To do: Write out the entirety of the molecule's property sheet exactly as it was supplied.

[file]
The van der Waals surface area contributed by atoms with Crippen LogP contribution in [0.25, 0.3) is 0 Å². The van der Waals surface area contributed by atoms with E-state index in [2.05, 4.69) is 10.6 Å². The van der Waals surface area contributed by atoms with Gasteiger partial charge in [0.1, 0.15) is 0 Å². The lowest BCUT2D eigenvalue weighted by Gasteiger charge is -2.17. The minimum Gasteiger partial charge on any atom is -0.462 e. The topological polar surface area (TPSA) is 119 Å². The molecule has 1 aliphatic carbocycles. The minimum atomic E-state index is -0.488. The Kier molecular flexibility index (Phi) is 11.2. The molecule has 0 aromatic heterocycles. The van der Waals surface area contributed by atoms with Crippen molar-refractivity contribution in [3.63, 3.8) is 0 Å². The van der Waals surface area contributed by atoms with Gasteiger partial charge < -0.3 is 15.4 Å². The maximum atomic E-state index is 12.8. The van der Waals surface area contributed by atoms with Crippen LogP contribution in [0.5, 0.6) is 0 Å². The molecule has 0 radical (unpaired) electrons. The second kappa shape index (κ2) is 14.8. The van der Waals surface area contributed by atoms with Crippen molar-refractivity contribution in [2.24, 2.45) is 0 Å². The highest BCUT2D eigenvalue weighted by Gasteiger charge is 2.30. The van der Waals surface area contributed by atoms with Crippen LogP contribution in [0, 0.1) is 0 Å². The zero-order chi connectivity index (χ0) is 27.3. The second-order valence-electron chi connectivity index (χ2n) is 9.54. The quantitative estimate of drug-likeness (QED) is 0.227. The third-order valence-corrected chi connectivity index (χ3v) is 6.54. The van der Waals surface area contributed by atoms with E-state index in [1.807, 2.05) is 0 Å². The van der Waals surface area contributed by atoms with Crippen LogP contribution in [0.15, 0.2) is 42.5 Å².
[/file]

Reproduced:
The van der Waals surface area contributed by atoms with Crippen LogP contribution in [0.25, 0.3) is 0 Å². The van der Waals surface area contributed by atoms with E-state index in [2.05, 4.69) is 10.6 Å². The van der Waals surface area contributed by atoms with Gasteiger partial charge in [0.1, 0.15) is 0 Å². The lowest BCUT2D eigenvalue weighted by Gasteiger charge is -2.17. The minimum Gasteiger partial charge on any atom is -0.462 e. The topological polar surface area (TPSA) is 119 Å². The molecule has 1 aliphatic carbocycles. The minimum atomic E-state index is -0.488. The Kier molecular flexibility index (Phi) is 11.2. The molecule has 0 aromatic heterocycles. The van der Waals surface area contributed by atoms with Crippen molar-refractivity contribution in [3.63, 3.8) is 0 Å². The van der Waals surface area contributed by atoms with Gasteiger partial charge < -0.3 is 15.4 Å². The maximum atomic E-state index is 12.8. The van der Waals surface area contributed by atoms with Crippen LogP contribution in [0.5, 0.6) is 0 Å². The molecule has 0 radical (unpaired) electrons. The second kappa shape index (κ2) is 14.8. The van der Waals surface area contributed by atoms with Crippen molar-refractivity contribution in [2.24, 2.45) is 0 Å². The highest BCUT2D eigenvalue weighted by Gasteiger charge is 2.30. The van der Waals surface area contributed by atoms with Crippen LogP contribution in [0, 0.1) is 0 Å². The zero-order chi connectivity index (χ0) is 27.3. The second-order valence-electron chi connectivity index (χ2n) is 9.54. The quantitative estimate of drug-likeness (QED) is 0.227. The third-order valence-corrected chi connectivity index (χ3v) is 6.54. The van der Waals surface area contributed by atoms with E-state index in [1.807, 2.05) is 0 Å². The van der Waals surface area contributed by atoms with Crippen LogP contribution in [0.15, 0.2) is 42.5 Å².